Background: Following radiation therapy, skin becomes fibrotic and can present a difficult problem for reconstructive surgeons. There is an increasing belief that fat grafting under irradiated skin can reverse the damage caused by radiation. The present study evaluated the effect of fat grafting on irradiated skin, along with fat graft quality and retention rates in irradiated tissue.
Methods: Nine adult Crl:NU-Foxn1 CD-1 mice underwent 30-Gy external beam irradiation of the scalp. Four weeks after irradiation, scalp skin from irradiated and nonirradiated mice was harvested and compared histologically for dermal thickness, collagen content, and vascular density. Human fat grafts were then injected in the subcutaneous plane of the scalp. Skin assessment was performed in the irradiated group at 2 and 8 weeks after grafting, and fat graft retention was measured at baseline and every 2 weeks up to 8 weeks after grafting using micro-computed tomography. Finally, fat graft samples were explanted at 8 weeks, and quality scoring was performed.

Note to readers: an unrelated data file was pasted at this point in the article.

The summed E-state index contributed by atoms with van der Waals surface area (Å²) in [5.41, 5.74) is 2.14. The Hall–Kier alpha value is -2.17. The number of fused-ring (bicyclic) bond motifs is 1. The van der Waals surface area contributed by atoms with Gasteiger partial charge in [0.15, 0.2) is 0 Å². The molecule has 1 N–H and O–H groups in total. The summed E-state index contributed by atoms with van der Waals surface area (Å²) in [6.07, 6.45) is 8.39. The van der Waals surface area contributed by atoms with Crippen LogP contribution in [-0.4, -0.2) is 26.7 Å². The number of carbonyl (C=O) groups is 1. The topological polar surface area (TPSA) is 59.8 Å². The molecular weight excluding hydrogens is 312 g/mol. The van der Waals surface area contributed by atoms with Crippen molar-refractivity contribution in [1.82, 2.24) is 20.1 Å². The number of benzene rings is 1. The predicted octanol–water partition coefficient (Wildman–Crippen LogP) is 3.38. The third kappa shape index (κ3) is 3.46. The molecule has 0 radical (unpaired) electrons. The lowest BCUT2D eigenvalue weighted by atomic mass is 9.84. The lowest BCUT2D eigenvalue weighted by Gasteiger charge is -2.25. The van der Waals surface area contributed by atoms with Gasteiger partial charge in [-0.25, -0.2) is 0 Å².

Results: Fat grafting resulted in decreased dermal thickness, decreased collagen content, and increased vascular density in irradiated skin. Computed tomographic analysis revealed significantly decreased fat graft survival in the irradiated group compared with the nonirradiated group. Histologic scoring of explanted fat grafts demonstrated no difference in quality between the irradiated and nonirradiated groups.
Conclusions: Fat grafting attenuates dermal collagen deposition and vessel depletion characteristic of radiation fibrosis. Although fat graft retention rates are significantly lower in irradiated than in nonirradiated tissue, the quality of retained fat between the groups is similar.